I’ve been enjoying the use of my greenhouse and yes I am already repairing it / fixing it properly so it doesn’t fall down in a light breeze. The gales we had a couple of weeks ago knocked out 4 panes of glass and luckily the only awkwardly sized one, one from the roof, landed unbroken in the soft black loam (if you believe that…) I have been cultivating underneath it. I had some spare panes so the job wasn’t all that tricky. I realised that I had only put a couple of spring clips in here and there so I basically doubled the amount of clips on the panes, realising that it would provide a certain amount of rigidity in strong winds.
The oriental salad leaves have been doing well under glass and under plastic propagator lids, though sometimes it gets very hot in there during the day (only while I’m at work mind you). The thermometer has recorded highs of 31 and 30 in the last couple of weeks under plastic and glass, and lows of -1. Some of my oriental leaves have been a bit frazzled by the midday heat (in February, fancy that!) and so I have relocated the propagator lids elsewhere. Into the garden beds to be exact, sometimes on their own over some seedlings with a stone on top and elsewhere under hoops with clear plastic (Wilkos ready made tunnel cloche and also my own design using wilko’s clear plastic sheeting and pvc piping). The double insulation is keeping the ground reasonably warm. Well I say reasonably warm, but what I mean is it isn’t frozen but not really warm either. The seedlings aren’t taking off but they aren’t wilting, damping off or being slaughtered by slugs either.
At this time of year you have to be really careful what plants you put out. Oriental leaves have gone under a double layer of plastic in pre-warmed soil. Broad beans should be ok on their own if you are short of cloches but peas I would protect with something like a cloche or fleece. You also have to make sure the soil isn’t sodden through, which is difficult on clay in a british winter. The planting has been limited in scope because of the earliness in the year but those areas I am starting to plant I am surrounding with a 6 inch little trench (we shall call it a gully) for moisture to drain into.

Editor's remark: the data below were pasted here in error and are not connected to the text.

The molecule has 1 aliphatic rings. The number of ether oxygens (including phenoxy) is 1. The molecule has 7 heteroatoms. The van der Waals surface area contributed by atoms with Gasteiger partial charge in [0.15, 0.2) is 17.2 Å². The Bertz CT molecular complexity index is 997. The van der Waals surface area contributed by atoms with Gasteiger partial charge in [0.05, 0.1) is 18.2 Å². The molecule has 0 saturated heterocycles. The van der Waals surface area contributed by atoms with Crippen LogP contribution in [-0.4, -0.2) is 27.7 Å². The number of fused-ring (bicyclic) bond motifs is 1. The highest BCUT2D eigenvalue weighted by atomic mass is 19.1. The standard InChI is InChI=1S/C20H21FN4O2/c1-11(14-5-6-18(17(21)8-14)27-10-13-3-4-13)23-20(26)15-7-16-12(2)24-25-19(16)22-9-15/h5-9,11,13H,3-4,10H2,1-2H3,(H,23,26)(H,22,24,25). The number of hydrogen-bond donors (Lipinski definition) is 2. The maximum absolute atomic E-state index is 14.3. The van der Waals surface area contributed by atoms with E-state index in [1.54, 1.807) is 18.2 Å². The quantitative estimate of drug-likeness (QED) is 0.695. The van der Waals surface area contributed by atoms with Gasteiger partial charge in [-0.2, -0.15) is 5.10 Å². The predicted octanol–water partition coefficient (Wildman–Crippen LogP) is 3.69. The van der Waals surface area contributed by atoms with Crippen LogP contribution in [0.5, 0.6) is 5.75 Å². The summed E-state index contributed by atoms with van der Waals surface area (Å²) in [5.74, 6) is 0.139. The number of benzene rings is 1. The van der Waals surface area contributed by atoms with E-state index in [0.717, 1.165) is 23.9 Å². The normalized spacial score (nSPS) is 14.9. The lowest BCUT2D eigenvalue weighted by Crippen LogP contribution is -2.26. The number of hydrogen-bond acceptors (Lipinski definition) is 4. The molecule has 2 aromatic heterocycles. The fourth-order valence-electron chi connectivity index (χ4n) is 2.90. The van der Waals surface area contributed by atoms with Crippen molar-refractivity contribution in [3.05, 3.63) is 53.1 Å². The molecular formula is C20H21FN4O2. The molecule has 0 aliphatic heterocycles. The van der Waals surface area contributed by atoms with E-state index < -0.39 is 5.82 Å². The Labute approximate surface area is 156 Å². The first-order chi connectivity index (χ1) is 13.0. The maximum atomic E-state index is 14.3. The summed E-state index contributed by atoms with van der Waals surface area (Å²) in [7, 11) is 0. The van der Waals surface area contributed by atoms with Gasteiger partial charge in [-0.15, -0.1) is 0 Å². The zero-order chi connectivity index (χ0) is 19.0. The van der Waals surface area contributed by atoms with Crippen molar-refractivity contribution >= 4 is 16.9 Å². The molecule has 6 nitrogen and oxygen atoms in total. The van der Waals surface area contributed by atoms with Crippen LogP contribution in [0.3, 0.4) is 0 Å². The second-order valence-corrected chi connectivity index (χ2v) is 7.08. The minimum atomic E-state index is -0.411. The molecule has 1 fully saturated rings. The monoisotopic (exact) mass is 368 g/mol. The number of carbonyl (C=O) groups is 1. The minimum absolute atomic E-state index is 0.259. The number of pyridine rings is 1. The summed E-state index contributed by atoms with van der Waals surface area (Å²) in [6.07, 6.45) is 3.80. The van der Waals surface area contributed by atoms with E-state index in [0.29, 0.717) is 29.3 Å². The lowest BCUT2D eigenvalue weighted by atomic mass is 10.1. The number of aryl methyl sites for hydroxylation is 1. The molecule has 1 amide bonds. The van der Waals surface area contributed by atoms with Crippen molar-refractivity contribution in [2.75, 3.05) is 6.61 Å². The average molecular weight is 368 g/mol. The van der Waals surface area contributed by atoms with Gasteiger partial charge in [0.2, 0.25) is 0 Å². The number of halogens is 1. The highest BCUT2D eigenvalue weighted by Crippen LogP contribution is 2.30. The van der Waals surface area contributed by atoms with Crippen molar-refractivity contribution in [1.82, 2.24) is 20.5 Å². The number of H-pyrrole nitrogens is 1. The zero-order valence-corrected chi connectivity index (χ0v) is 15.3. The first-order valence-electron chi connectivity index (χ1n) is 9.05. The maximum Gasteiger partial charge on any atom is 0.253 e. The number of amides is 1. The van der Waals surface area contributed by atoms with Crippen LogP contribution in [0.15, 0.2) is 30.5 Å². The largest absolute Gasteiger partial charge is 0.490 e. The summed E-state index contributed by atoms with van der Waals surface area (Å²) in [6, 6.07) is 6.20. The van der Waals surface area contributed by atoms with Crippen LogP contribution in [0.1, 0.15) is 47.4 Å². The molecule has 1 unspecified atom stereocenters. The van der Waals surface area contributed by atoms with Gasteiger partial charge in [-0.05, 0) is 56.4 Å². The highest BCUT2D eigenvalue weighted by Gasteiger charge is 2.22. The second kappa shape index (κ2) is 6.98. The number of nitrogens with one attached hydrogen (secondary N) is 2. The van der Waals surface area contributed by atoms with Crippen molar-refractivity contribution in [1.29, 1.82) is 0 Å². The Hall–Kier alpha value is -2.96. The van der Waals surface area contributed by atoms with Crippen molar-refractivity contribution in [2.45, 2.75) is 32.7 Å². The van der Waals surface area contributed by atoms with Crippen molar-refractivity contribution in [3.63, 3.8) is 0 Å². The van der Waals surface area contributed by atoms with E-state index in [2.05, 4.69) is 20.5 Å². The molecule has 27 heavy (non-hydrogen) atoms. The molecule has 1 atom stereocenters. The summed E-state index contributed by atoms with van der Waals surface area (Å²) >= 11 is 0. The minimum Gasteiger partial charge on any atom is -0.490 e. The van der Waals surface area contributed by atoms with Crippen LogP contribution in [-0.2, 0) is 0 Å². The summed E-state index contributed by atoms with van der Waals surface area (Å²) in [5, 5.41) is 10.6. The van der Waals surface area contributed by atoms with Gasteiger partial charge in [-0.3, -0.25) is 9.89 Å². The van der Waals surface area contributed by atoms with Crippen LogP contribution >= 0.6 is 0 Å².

I am also either digging or loosening with a spade compacted clay. Which to use depends on the state of the soil. If it is in a dire state then it is dug. If I can’t easily plunge my fingers into it without making the sort of media useful to potters then it is loosened. I learnt this from Patrick Whitehead’s permaculture videos. It means putting your spade in here and there but without turning the soil over. You simply lever a little so the soil is obviously loosened and then let go. The soil structure remains the same but with a little more looseness.
Of course, I haven’t totally gone over to the dark side (digging). Much of the garden doesn’t need digging, it really has become the mystical ‘dark friable loam’ all gardeners seek and as Charles Dowding keeps telling us, this is down to mulching with compost. I do have reservations about mulching with good compost when you are about to plant. This june/july when my summer veg go in I will be mixing in good compost to the soil at a shallow depth with a trowel. I am determined not to wait for the goodness to percolate. Mixing compost into the top 3 or 4 inches acts quicker to boost plants, I believe, which is one of the reasons I am not a no-digger. One of the other reasons is Mare’s Tail and Couch Grass. I think Charles Dowding is top dog in british organic gardening and I follow his blog avidly, I just feel he is treading a path I am unable to follow.
My celery cuttings have set root! Ta-dah! But before we break out the cigars we have to make sure they don’t bolt this summer. So unless you are the sort of gardening masochist I am, wait until we find out what they are going to do. In my experience cuttings go back to a vegetative state (ie, tasty big veg leaves) but we need to find out for sure. For those of you who are thinking: why isn’t this guy just sowing seeds? Well the answer is, this method costs me nothing. For those of us who like to fill our gardens full of more varieties than heinz, this is an inexpensive way to do it. Well, with those plants we know don’t mind being propagated this way and the jury is still out on celery.
While we are on the subject of vegetative propagation, some of my leeks I have been growing from pips/grass have gone into the ground today (february!). They may bolt. We shall see. If they grow too big between now and May they may well bolt. Sadly some of my baby leeklets have the rust, which of course is part of the problem with vegetative propagation. I have destroyed those ones which poses the interesting possibility of selecting a rust resistant leek….
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